ArtsAutosBooksBusinessEducationEntertainmentFamilyFashionFoodGamesGenderHealthHolidaysHomeHubPagesPersonal FinancePetsPoliticsReligionSportsTechnologyTravel

Effects of Energy Drinks

Updated on July 29, 2016

Energy Drinks...

      1. An energy drink is a type of beverage containing stimulant drugs, chiefly caffeine, which is marketed as providing mental and physical stimulation.

Wikipedia

What names to look for when choosing an energy drink

Of course, before there were energy drinks, the extra pep most people got from a drink was coffee, tea, and soda. Nowadays, though, there is a wide variety of drinks to choose from. Here are the top-ranking energy drinks, according to caffeineinformer.com:

  • Red Bull
  • Monster
  • Rockstar
  • NOS
  • AMP Energy and AMP Energy powered with Mountain Dew
  • Full Throttle
  • Xyience Xenergy
  • VPX Redline




How do energy drinks work?

According to Tiffany Tseng, a contributing writer for SymptomFind.com, with experience in the health care industry working as a Medical Assistant at a fertility clinic, and as an active volunteer at her local hospital, energy drinks are a convenient way of getting a quick boost of energy needed to get us through the last part of the day. This happens with a combination of caffeine, which keeps a person alert, taurine, a type of amino acid which can enhance neurological function, and vitamin B, which can boost muscular, metabolic, nervous, and other bodily functions. Vitamin B also is water-soluble allowing the body to work the drink out of the digestive system quicker.

Read more at http://www.symptomfind.com/nutrition-supplements/the-pros-and-cons-of-energy-drinks/#jJg6VTp4HaYiTlw9.99

As for myself, I have never tried energy drinks - coffee and sodas are about as much as I can handle. Too much caffeine can cause my heart to race and make me feel quite uncomfortable. However, I am interested in finding out more about these drinks because I have teenage boys who have shown interest in consuming them. Will these drinks affect them emotionally and physically? If there are any affects, how will they affect them? Can the drinks cause problems? How much is too much? I am interested in getting my questions answered.

How bad are they, really?

Pros and Cons

There are several advantages to consuming these energy drinks. Energy drinks are easy to come by - just walk into any convenient, or grocery store. They can also be bought in various restaurants and on-line. They give an extra boost of energy when needed and the carbs found within the drinks can provide for a better work-out, helping people to push their physical limits. However, as with any quick-fixes, there are downfalls to these products as well.

The ingredients found in the drinks boost energy so much that they tend to mask the issues that come with fatigue. Besides caffeine, energy drinks are packed with carbs in the form of sugars and other additives. Sure, sugars can give a little energy and burn off quickly when working out, but if the drink is downed while being a part of an all-night gaming session, not much of the sugar is burned. Instead, the sugars become stored in the body and overtime become fat, which leads to obesity.

Be sure to treat energy drinks as rare, last-resort, energy boosting options rather than part of your regular daily diet.

Another con to drinking an energy drink is the development of heart problems. If drank in large quantities, such things as irregular heart beats, high blood pressure, and possible heart failure can occur. Also, a person can become irritable, nervous, develop head aches and anxiety. There could be complications with sleeping which can bring down the body's ability to function properly and to fight off illness. The body will find it harder to break down the stuff ingested from too much of the drinks. Of course, as with coffee and sodas, when ingested too much, the energy drinks can cause a person to become dependent on them.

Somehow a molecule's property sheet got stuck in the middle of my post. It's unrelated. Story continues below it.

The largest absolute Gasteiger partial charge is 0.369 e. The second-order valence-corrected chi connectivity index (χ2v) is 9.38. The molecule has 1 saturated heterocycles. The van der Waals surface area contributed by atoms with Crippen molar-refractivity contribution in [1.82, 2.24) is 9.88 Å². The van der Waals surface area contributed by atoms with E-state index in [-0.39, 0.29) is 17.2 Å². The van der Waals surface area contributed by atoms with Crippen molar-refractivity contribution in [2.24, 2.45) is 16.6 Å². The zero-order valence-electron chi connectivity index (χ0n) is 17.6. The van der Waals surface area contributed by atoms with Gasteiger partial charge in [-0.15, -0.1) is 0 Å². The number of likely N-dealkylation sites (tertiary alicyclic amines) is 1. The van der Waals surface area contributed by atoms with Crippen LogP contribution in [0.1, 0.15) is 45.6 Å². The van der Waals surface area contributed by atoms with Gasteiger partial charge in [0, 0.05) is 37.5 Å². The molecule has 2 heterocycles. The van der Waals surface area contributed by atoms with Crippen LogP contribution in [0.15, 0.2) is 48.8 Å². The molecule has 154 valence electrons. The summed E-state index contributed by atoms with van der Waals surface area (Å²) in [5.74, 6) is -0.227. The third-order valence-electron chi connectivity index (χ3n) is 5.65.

In case of emergency...
In case of emergency...

What the Professionals Have to Say...

Physicians speak out on dangers of energy drinks. The American Academy of Pediatrics has discouraged the use of energy drinks in children and adolescents. Even caffeine can cause neurological and cardiovascular problems, and should be avoided. And for a chilling real-life example of the dangers of such drinks read Dakota Sailor’s story on ESPN (easily found by searching for his name on ESPN.go.com). This high school football star nearly died after drinking two cans of NOS!

usaswimming.org

watch what your children are consuming
watch what your children are consuming
warning
warning
do you really know the ingredients found in energy drinks?
do you really know the ingredients found in energy drinks?

It's Your Choice

In the long run, whatever choice that is made about drinking the energy drinks, one should be more informed and consider the individual life-style. What do you want from these drinks and can you deal with the affects? To me, it's a no-brainer. I would choose to NOT ingest said drinks, but I am not very active and know my limits when it comes to my heart and health. The choice is up to you.

According to Ms. Tseng, "If you feel like an energy drink is still for you, be sure to utilize these tips when choosing a drink:

  • Try to limit energy drink intake to about 16 ounces, or 500 milliliters per day, according to the Mayo Clinic.
  • Drink plenty of water with an energy drink, as they are not meant to replenish your fluids but to give you a jolt of energy instead.
  • Stay away from energy drinks if you have underlying health conditions, such as pregnancy or cardiovascular problems.
  • Energy drinks are not recommended for young children.
  • Never mix energy drinks with alcohol. Although it is often a popular cocktail concoction, it can place a lot of stress on your body and heart, as you are mixing a stimulant (energy drink) with a depressant (alcohol). Your body will basically be fighting itself to act one way or the other."



Read more at http://www.symptomfind.com/nutrition-supplements/the-pros-and-cons-of-energy-drinks/#jJg6VTp4HaYiTlw9.99

some data for you
some data for you

Other Alternatives

According to Lisa Lynn, blogger on www.doctoroz.com, there are at least three alternatives to choose from when energy drinks are out of the question. First, figure out where your fatigue is coming from. Maybe you are really tired because you are not getting enough protein in your diet. A good scale to go by is by consuming 1 gram of protein to 1 lb. of body weight. Sources of protein can be found in egg whites, fish, turkey, chicken, and non-fat cottage cheese. You can also look into buying protein shakes. Look for shakes that are low in sugar, calories, and carbs - you want to boost energy, not weight.